There are two types of licenses for breeding birds or animals. With both licenses, you can legally breed only purchased animals and you must have receipts of the purchases of the breeding stock. Also, with both licenses, you need to have the facility built, inspected by the warden of the county in which the facility is located, and have your license in hand before purchasing your breeding stock. Renewal forms for both licenses are mailed to the breeders during late June.

The commercial breeder’s license is purchased when the breeder wants to sell the birds or animals he raises or his stock. The license is $48.00 annually and needs to be renewed by July 1st. With the commercial license, the breeder is given a two-carbon page sales receipt to use when he sells his animals; one carbon copy for the breeder’s files, one carbon copy to mail to this office and the original to go to the purchaser. An annual report form is completed by the breeder at the end of the year and is mailed to this office giving all the details or purchase, sales, deaths and births of animals being raised for that year.

The non-commercial breeder’s license is purchased when the breeder wants to raise animals for his or her own consumption, keep as a pet, or to release with permission of landowner. This license is $10.00 annually and need to be renewed by July 1. An annual report and sales receipts aren’t necessary since there is no sale of animals.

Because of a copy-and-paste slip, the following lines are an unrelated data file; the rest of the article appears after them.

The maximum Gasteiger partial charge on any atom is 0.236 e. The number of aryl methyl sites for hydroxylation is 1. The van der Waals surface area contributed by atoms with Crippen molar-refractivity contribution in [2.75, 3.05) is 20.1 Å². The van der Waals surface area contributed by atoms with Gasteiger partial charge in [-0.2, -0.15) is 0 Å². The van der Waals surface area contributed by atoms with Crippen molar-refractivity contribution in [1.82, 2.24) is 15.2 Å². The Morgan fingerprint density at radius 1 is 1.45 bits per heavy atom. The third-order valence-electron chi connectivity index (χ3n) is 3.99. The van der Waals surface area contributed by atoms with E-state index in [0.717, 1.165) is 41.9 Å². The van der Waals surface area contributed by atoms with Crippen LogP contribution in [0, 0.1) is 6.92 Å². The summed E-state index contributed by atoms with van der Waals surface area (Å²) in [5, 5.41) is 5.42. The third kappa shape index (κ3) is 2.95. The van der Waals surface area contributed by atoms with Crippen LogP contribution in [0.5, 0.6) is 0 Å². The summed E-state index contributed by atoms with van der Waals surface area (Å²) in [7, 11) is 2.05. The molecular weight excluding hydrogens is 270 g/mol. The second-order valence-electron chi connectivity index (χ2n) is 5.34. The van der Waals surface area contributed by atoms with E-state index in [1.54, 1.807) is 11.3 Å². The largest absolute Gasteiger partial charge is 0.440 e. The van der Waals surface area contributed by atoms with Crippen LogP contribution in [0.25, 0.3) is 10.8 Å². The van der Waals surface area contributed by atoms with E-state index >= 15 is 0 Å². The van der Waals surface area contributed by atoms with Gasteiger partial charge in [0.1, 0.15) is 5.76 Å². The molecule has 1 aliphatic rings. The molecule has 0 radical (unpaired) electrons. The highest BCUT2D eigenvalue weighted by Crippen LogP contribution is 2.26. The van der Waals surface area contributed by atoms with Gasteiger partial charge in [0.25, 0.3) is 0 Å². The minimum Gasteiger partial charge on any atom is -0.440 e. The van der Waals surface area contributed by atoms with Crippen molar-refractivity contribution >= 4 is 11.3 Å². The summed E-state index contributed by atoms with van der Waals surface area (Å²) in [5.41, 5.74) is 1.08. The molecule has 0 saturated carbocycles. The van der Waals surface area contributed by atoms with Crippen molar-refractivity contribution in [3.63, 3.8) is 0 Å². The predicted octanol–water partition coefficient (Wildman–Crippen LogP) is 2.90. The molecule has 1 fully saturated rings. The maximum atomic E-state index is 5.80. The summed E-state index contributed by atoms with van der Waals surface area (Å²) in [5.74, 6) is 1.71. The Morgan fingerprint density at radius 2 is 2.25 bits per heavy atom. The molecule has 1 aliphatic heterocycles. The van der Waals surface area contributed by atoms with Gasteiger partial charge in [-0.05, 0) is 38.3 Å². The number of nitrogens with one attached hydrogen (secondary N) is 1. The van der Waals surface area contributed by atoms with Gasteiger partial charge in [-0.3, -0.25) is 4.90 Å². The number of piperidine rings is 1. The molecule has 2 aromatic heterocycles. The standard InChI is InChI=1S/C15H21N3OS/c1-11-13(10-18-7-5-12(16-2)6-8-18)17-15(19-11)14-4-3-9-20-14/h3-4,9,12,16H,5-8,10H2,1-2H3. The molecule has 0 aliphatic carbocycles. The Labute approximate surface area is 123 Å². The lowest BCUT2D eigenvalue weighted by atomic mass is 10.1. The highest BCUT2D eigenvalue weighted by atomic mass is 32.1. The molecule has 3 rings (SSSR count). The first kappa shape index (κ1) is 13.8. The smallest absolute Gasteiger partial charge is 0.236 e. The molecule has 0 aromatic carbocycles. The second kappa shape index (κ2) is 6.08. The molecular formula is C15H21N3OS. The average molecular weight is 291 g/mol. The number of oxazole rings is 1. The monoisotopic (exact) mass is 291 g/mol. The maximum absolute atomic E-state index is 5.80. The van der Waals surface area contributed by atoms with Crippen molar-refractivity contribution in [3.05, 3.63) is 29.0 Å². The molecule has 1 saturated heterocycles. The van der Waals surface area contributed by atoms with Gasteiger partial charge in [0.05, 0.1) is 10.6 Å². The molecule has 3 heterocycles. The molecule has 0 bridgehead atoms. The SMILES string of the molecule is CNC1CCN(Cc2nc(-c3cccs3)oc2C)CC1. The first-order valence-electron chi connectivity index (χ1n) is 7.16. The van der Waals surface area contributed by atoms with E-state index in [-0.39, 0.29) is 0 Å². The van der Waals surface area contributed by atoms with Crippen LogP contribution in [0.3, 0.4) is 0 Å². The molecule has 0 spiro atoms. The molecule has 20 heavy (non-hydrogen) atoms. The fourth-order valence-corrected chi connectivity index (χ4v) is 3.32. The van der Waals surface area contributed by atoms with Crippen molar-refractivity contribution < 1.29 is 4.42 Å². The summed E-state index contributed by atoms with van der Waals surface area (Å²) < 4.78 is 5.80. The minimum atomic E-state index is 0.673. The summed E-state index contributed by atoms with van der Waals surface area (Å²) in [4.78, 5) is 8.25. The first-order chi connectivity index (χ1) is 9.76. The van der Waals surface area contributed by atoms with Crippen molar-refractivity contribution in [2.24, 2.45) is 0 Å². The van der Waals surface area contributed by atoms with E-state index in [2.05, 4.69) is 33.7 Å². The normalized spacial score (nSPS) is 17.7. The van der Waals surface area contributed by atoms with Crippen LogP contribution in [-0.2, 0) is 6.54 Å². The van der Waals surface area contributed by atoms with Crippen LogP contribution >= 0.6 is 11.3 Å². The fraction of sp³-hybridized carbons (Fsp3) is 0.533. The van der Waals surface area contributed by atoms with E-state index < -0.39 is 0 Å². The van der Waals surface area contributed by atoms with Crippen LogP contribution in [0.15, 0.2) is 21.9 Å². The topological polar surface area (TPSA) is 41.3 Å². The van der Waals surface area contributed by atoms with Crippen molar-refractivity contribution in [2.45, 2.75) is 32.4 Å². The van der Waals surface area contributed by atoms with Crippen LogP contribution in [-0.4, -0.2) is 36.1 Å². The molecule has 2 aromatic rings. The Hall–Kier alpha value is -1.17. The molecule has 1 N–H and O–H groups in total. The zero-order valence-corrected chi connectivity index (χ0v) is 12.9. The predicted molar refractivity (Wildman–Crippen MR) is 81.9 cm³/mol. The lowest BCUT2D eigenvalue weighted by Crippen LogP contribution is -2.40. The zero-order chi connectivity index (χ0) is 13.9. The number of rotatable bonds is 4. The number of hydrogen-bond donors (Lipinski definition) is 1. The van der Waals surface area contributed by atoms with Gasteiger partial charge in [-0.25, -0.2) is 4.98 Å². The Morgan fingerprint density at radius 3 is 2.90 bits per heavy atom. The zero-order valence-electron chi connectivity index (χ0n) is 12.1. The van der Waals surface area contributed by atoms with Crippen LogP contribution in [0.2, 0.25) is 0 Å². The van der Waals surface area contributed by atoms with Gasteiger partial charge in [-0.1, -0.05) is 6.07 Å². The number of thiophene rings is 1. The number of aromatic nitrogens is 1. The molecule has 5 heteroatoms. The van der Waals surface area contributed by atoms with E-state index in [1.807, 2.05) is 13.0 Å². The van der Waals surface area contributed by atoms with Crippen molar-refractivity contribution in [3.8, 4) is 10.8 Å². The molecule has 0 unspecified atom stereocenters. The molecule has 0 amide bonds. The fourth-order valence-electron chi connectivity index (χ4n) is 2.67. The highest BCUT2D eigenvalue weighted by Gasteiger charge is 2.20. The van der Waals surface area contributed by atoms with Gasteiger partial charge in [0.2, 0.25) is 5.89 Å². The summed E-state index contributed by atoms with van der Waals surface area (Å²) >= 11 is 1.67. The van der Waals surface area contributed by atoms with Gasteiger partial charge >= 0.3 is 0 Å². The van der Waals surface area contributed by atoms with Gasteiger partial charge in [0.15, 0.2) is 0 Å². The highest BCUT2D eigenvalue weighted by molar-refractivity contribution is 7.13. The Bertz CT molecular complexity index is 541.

If a person intends to purchase animals from out-of-state to breed, he or she will need an import and breeder’s license from the Law Enforcement Division before importing the animals. We have a schedule that’s show which animals require an import permit from ODWC or the Agriculture Department and a breeder’s license from the Oklahoma Department of Wildlife Conservation.


Can I carry a handgun/pistol with me for protection while hunting?

To carry a handgun/pistol while hunting that is not a legal means of take for that season you would need to have a concealed carry license. If you are approached by a game warden or other law enforcement officer you will need to immediately notify them that you are carrying a concealed weapon.

Example: A handgun can be carried with a concealed carry permit while archery deer hunting. The handgun cannot be used to down an archery deer.


How do I replace my hunter education card, fishing license, or hunting license?

Call the License Division at (405) 521-3852.


Where can I get a copy of hunting and fishing regulations?

The Hunting and Fishing Guide is a single publication that is available at license vendors and Wildlife Department installations. It is available by August 1. The Waterfowl Guide can also be found at these locations beginning in mid-to-late September. A digital copy is available for download at wildlifedepartment.com.